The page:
Q: My husband and I are 67 and both still working, but need assistance to start thinking about a retirement budget and especially tax advice, given our savings. We are both taking Social Security — my husband takes his full amount and I am taking the spousal benefit, which increased our tax burden this year. Any more advice you could provide about finding a fee-based certified financial planner beyond the mantra “Find a fee-based CFP” would be great.
A: The way you framed your question suggests you’re up to speed on what you want from a planner. But, just in case, I think it pays to spend time doing your own research before meeting with a planner. The insights make for a richer, more satisfying consultation. Two resources I frequently recommend are the website Analyzenow.com and Mark Miller’s book “The Hard Times Guide to Retirement Security: Practical Strategies for Money, Work, and Living.’’
Truth is, there is no easy way to find a professional planner even with the CFP credential. There are a lot of CFPs, almost 70,000 nationwide. Yet most, but not all, highly qualified financial planners don’t want to work with middle-class clientele. Many of the financial planning alternatives aren’t particularly satisfactory, however. Online advisory services are expanding their presence, from the offerings of giant mutual fund companies to independent entrepreneurial enterprises. I like a number of the online planners, but in essence the services are best for the DIY crowd.
With those caveats in mind, if you want to consult with a planner I still recommend working with a fee-only professional to minimize conflicts of interest. Another reason I like CFPs and comparable designations is that the adviser adheres to the fiduciary standard, the profession’s gold standard. A fiduciary is legally required to give you advice that fits your needs (which is what most people assume planners do anyway).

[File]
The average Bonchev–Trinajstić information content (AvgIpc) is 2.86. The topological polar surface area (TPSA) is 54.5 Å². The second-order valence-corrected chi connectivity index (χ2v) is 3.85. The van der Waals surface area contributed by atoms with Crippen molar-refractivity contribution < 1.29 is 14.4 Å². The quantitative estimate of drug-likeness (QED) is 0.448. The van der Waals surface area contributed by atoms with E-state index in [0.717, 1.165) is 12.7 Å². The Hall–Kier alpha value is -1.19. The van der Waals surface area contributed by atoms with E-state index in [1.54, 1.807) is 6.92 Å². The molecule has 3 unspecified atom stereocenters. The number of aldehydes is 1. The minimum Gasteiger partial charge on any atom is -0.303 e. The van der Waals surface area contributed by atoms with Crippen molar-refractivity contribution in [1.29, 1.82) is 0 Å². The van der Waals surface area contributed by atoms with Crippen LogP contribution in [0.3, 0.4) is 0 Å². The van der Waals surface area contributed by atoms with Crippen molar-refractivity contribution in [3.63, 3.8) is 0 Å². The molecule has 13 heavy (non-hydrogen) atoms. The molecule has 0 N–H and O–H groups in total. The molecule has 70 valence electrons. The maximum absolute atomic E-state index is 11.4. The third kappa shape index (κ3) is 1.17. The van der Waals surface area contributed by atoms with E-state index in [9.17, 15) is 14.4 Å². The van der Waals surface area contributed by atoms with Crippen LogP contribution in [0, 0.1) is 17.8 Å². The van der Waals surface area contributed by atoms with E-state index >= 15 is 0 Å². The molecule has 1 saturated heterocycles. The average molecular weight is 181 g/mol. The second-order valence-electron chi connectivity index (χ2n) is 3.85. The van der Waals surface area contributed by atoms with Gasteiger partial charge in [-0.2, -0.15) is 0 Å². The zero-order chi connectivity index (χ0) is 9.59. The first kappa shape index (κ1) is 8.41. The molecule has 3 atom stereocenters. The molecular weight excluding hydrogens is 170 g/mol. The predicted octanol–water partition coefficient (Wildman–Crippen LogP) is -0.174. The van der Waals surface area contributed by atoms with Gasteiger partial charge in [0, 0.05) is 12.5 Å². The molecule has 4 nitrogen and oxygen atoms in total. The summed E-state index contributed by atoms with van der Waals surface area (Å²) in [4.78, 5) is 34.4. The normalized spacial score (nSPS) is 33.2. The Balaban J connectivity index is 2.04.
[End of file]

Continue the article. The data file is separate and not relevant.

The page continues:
A CFP doesn’t have to manage your portfolio, although most would like to and offer the service. You can hire a CFP to come up with a recommended blueprint or guideline after a consultation or series of conversations. Many planners are willing to charge by the hour or as a package deal. The advice won’t be cheap, however — probably in the $1,500 to $3,500 price range for a broad-based plan.
How do you find a planner? The best method remains suggestions from friends, colleagues, and the network of people you trust, especially if they are at a similar stage in life. I would check out the Garrett Planning Network at www.garrettplanning.com. The Garrett planners are CFPs willing to keep the cost of their advice down by breaking down the major financial questions into discrete tasks. The main website for finding highly qualified fee-only financial planners is the National Association of Personal Financial Advisors at www.napfa.org and the website for finding CFPs is www.fpanet.org. (But not all CFPs are fee-only.)
Comparison shop. Make sure you know how the planner is compensated and the cost of various services. You want a clear explanation of what the planner can and cannot do for you. You’ll also want to find a planner who is well versed in the personal finances of living in retirement. Check into his or her background (for CFPs the record of disciplinary actions is at www.cfp.net) and follow up on references. Good luck.
Chris Farrell is economics editor for “Marketplace Money.” His e-mail is firstname.lastname@example.org.